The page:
Kentucky Wheat: Ryegrass Control Begins at Planting

Italian ryegrass (AKA: annual ryegrass) continues to be a major weed in Kentucky wheat acres, and has arguably become tougher to control over the last several years. This spring in particular we observed numerous wheat fields in western and central Kentucky that had ryegrass escapes late in the season and at harvest.

Many producers have traditionally depended on post-emergence herbicides for control of ryegrass including several ALS-inhibitors and more recently Group 1 herbicides such as Axial XL and the recently released Axial Bold. While these post-emergence products have shown great efficacy against ryegrass, and still do in some cases, the development of resistance to these sites of action have eliminated their utility on many Kentucky wheat acres. These resistance events include the confirmation of pinoxaden (Axial XL) resistant ryegrass in the state of Kentucky.

The increasing in-stances of resistance to post-emergence herbicides requires wheat growers to rethink their strategy for controlling ryegrass in wheat, primarily rethinking the timing of ryegrass control.

While ryegrass escapes become most blatantly obvious late in the season the optimal time for controlling ryegrass in wheat, regardless of resistance within the population, is prior to or immediately after planting. A number of herbicides have been labeled for use as residual herbicide for control of annual ryegrass in wheat.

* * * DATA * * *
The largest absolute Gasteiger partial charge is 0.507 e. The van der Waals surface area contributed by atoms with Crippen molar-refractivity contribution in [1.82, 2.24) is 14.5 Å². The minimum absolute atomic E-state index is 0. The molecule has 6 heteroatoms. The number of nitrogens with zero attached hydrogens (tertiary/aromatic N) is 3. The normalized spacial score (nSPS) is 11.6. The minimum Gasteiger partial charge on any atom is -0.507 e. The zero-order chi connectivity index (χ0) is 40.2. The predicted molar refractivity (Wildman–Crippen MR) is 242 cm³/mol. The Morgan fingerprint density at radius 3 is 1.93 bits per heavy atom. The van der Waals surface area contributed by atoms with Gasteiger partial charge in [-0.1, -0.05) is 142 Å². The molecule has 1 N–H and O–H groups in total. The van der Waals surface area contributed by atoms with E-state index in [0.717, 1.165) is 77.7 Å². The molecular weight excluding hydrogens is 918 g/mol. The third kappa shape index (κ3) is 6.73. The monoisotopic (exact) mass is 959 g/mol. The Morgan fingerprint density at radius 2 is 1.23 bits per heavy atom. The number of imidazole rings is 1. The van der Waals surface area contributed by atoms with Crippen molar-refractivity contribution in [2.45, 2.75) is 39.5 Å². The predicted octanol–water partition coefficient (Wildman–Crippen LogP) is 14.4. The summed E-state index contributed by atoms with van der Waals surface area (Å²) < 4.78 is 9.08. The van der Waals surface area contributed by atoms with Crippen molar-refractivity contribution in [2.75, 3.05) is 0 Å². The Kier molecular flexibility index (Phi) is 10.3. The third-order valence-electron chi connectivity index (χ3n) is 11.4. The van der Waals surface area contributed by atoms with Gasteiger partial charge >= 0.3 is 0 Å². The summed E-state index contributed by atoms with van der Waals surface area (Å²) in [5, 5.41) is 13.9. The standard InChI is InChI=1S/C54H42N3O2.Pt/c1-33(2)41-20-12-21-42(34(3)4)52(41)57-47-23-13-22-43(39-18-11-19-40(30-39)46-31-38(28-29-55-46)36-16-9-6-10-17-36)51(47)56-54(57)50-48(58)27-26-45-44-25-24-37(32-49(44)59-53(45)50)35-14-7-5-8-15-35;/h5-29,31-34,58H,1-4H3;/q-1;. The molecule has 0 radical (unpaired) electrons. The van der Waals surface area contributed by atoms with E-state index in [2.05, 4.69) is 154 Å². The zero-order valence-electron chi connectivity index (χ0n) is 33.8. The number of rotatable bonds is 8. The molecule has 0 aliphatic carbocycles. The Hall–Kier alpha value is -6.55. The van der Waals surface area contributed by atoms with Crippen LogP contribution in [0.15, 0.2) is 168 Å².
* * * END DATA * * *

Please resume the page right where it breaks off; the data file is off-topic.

Along the same lines as using PRE herbicides in our corn or soybean acres, the use of pre-emergence herbicides in wheat brings a great amount of utility in not only providing effective weed control, but also allowing for the use of alternative herbicide sites of action within the growing season.

The majority of pre-emergence herbicides labeled for ryegrass control in wheat contain the active ingredient pyroxasulfone. These products provide pre-emergence control of ryegrass only and do not control emerged ryegrass so timing is critical. Another consideration of application timing is the risk of potential crop injury.

The labeled timing of each product varies but ranges from 14 day pre-plant to early wheat post-emergence. Products currently available for use in wheat in Kentucky are Zidua, Fierce, and Anthem Flex. The labeled application timings, use rates, and maximum cumulative rate per year for each product are outlined in Table 1.

As mentioned above there is a risk of injury to wheat with pyroxasulfone products. The risk of injury depends on soil type, planting conditions, and environmental conditions. Fields with coarse soils and low organic matter are at greater risk of pyroxasulfone injury than those with medium and fine texture soils with higher organic matter.

Wheat should be planted at least 1-inch-deep to avoid injury and poor planting conditions such as cloddy seed beds or unclosed furrows in-crease risk of injury due to direct exposure of seed to the herbicide. Heavy rainfall and saturated soils following pyroxasulfone application can concentrate the herbicide in the seed furrow and also cause significant injury. Avoidance of these environmental conditions can significantly reduce the risk of wheat injury.